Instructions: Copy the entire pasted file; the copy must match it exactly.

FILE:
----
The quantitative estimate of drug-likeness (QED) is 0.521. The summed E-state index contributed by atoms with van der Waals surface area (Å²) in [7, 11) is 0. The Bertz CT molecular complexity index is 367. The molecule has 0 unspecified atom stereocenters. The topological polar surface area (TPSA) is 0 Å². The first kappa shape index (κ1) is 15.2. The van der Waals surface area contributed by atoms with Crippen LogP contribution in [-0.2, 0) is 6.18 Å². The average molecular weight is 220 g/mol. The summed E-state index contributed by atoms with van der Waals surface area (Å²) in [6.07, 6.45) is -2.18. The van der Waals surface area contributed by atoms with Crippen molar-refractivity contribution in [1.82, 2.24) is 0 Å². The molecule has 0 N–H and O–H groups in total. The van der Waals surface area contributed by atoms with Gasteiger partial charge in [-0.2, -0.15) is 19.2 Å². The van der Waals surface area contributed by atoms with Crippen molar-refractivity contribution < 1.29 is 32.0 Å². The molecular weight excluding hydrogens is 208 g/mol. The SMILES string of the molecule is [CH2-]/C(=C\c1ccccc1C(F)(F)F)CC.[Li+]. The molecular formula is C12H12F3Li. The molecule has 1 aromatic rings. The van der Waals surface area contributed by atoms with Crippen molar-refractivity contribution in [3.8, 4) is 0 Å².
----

The quantitative estimate of drug-likeness (QED) is 0.521. The summed E-state index contributed by atoms with van der Waals surface area (Å²) in [7, 11) is 0. The Bertz CT molecular complexity index is 367. The molecule has 0 unspecified atom stereocenters. The topological polar surface area (TPSA) is 0 Å². The first kappa shape index (κ1) is 15.2. The van der Waals surface area contributed by atoms with Crippen LogP contribution in [-0.2, 0) is 6.18 Å². The average molecular weight is 220 g/mol. The summed E-state index contributed by atoms with van der Waals surface area (Å²) in [6.07, 6.45) is -2.18. The van der Waals surface area contributed by atoms with Crippen molar-refractivity contribution in [1.82, 2.24) is 0 Å². The molecule has 0 N–H and O–H groups in total. The van der Waals surface area contributed by atoms with Gasteiger partial charge in [-0.2, -0.15) is 19.2 Å². The van der Waals surface area contributed by atoms with Crippen molar-refractivity contribution < 1.29 is 32.0 Å². The molecular weight excluding hydrogens is 208 g/mol. The SMILES string of the molecule is [CH2-]/C(=C\c1ccccc1C(F)(F)F)CC.[Li+]. The molecular formula is C12H12F3Li. The molecule has 1 aromatic rings. The van der Waals surface area contributed by atoms with Crippen molar-refractivity contribution in [3.8, 4) is 0 Å².